Michigan doesn't get nearly the regard it should for its contributions to modernist architecture. But a recently released book on Michigan's illustrious history of design makes a compelling case.
We asked one of the book's editors to list his favorite modern buildings in Metro Detroit.
As a state historic preservation officer, every day I espouse Michigan's importance in the world of design. Our state has made enormous contributions in this arena, from architecture to automobiles to furniture to boats, as well as our important design education institutions.
So when I was asked to identify my five favorite modern building in metro Detroit, I was confronted with a nearly impossible task. Metro Detroit is so rich in modernist architecture, it's difficult to recognize just a few.
Nonetheless I accepted the challenge, but made my task easier by focusing on buildings designed by Michigan-based architects. So here are my five favorite (with caveats) modern buildings in metro Detroit.
The Cranbrook Educational Community
Located in Bloomfield Hills, Cranbrook is recognized as the cradle of American modernism, having impacted architecture, furniture, design, and art.
It's impossible to overstate the school's importance.
Its beautiful campus and early buildings were designed by Eliel Saarinen, one of the seminal architects of the period. The entire campus, all fourteen buildings, is a National Historic Landmark.
General Motors Technical Center
The remarkable corporate campus, designed by Eero Saarinen, son of the Cranbrook designer Eliel Saarinen, demonstrates total design cohesion. Nearly everything, from doors to floor plans to the central lake, conforms to the same modular ratio.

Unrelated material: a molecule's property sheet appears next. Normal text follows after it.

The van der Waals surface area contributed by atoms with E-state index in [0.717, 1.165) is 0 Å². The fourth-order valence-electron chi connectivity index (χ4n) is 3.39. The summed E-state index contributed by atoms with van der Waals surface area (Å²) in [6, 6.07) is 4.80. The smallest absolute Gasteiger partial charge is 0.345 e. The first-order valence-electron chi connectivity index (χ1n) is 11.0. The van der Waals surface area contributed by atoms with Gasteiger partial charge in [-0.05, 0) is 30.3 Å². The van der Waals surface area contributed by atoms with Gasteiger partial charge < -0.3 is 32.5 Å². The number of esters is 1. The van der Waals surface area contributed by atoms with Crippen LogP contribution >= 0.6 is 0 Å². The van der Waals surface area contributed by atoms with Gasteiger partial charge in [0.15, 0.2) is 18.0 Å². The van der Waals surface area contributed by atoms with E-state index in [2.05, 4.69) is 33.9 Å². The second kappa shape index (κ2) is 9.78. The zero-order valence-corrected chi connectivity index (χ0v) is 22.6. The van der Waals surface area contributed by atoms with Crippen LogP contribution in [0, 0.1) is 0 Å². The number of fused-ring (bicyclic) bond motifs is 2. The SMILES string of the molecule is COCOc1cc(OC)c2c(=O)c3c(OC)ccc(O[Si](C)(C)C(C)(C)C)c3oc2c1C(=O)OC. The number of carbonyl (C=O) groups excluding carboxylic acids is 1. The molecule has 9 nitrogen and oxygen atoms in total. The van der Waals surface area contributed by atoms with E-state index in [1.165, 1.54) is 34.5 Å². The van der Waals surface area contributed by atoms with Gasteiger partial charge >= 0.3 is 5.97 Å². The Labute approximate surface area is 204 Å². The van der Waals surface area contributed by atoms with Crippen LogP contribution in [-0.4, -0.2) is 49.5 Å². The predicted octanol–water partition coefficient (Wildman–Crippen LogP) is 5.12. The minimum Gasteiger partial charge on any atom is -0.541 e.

Saarinen also commissioned several stunning works of art and design, like the spiral staircase in the Research & Design Administration Building, where each of its massive slabs seems to defy the laws of physics.
Spiral staircase at the Tech Center
There's so much more to say about the Tech Center, which can accommodate 20,000 employees and has a long history of design firsts in the automotive world. Officially opened in 1956, the historic campus was recognized in 2014 as a National Historic Landmark.
Interior of the McGregor Conference Center
The McGregor Memorial Conference Center
Located on Wayne State University's campus in Detroit, the McGregor Memorial Conference Center is a jewel designed by
Minoru Yamasaki, one of America's most important modern architects. Constructed in 1958, it was the first of four buildings he would design for the school.
The sculpture garden and pool are almost as famous as the building itself. Which really says something considering its main hallway, with pyramidal skylights, was a real innovation for its time.
Together with the restored water pools it, too, is a National Historic Landmark.
One Woodward Avenue
The Michigan Consolidated Gas Building, aka One Woodward Avenue, was also designed by Minoru Yamasaki and built in 1962. The steel-framed, 32 floor, skyscraper holds a prominent spot on the Detroit skyline. Its facade is a series of repeating bays and piers, and the windows on the uppermost floors are a mere 12 inches.
Also notable is its gleaming lobby, surrounded by 82 glass panes, and columns, stairs and floors made of finished white marble.
W. Hawkins Ferry House
Exterior of the Hawkins Ferry House
While it may be the the least known building on the list, the W. Hawkins Ferry House in Grosse Pointe Shores is a testament to the beauty of William Kessler's designs.
The house was built in 1964 for William Hawkins Ferry, who attended Cranbrook and where he possibly developed his appreciation for modern art and architecture. Over the years, Ferry amassed an enormous art collection and asked Kessler to design a gallery-like, open floor plan for his house. The expansive windows also make use of the great views provided by Lake St Claire.
"Michigan Modern: Design that Shaped America," published by Gibbs Smith, is a collection of essays written by scholars on the importance of Michigan’s design industry. It's available at bookstores and online.
All photos by James Haefner, courtesy of the Michigan State Historic Preservation Office.